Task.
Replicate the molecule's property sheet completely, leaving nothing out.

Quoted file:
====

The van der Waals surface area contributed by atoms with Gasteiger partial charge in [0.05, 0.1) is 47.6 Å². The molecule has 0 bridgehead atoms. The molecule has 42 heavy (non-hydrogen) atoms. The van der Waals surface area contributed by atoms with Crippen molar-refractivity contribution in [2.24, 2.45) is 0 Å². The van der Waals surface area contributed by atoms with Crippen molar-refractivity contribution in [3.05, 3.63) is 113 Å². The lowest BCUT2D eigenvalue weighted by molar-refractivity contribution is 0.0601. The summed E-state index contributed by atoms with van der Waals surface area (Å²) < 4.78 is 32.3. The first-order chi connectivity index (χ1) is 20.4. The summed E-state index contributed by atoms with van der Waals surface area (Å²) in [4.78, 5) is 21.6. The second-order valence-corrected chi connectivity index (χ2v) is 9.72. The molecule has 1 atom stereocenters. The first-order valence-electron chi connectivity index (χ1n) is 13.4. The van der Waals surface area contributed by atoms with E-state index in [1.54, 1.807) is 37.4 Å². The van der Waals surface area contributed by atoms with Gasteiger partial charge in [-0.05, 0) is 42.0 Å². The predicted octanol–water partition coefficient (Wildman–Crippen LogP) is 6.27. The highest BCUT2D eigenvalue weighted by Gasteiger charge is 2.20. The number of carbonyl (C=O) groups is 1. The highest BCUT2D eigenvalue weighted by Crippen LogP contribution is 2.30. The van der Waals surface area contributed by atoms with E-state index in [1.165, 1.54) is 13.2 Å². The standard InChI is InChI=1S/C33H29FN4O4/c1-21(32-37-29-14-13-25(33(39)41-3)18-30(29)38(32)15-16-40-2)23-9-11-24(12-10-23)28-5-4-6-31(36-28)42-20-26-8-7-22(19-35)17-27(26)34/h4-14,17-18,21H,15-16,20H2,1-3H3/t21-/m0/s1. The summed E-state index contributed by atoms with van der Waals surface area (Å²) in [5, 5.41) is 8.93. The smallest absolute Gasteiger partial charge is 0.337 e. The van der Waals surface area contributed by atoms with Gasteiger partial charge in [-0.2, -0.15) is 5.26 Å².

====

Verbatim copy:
The van der Waals surface area contributed by atoms with Gasteiger partial charge in [0.05, 0.1) is 47.6 Å². The molecule has 0 bridgehead atoms. The molecule has 42 heavy (non-hydrogen) atoms. The van der Waals surface area contributed by atoms with Crippen molar-refractivity contribution in [2.24, 2.45) is 0 Å². The van der Waals surface area contributed by atoms with Crippen molar-refractivity contribution in [3.05, 3.63) is 113 Å². The lowest BCUT2D eigenvalue weighted by molar-refractivity contribution is 0.0601. The summed E-state index contributed by atoms with van der Waals surface area (Å²) < 4.78 is 32.3. The first-order chi connectivity index (χ1) is 20.4. The summed E-state index contributed by atoms with van der Waals surface area (Å²) in [4.78, 5) is 21.6. The second-order valence-corrected chi connectivity index (χ2v) is 9.72. The molecule has 1 atom stereocenters. The first-order valence-electron chi connectivity index (χ1n) is 13.4. The van der Waals surface area contributed by atoms with E-state index in [1.54, 1.807) is 37.4 Å². The van der Waals surface area contributed by atoms with Gasteiger partial charge in [-0.05, 0) is 42.0 Å². The predicted octanol–water partition coefficient (Wildman–Crippen LogP) is 6.27. The highest BCUT2D eigenvalue weighted by Gasteiger charge is 2.20. The number of carbonyl (C=O) groups is 1. The highest BCUT2D eigenvalue weighted by Crippen LogP contribution is 2.30. The van der Waals surface area contributed by atoms with E-state index in [1.165, 1.54) is 13.2 Å². The standard InChI is InChI=1S/C33H29FN4O4/c1-21(32-37-29-14-13-25(33(39)41-3)18-30(29)38(32)15-16-40-2)23-9-11-24(12-10-23)28-5-4-6-31(36-28)42-20-26-8-7-22(19-35)17-27(26)34/h4-14,17-18,21H,15-16,20H2,1-3H3/t21-/m0/s1. The summed E-state index contributed by atoms with van der Waals surface area (Å²) in [5, 5.41) is 8.93. The smallest absolute Gasteiger partial charge is 0.337 e. The van der Waals surface area contributed by atoms with Gasteiger partial charge in [-0.2, -0.15) is 5.26 Å².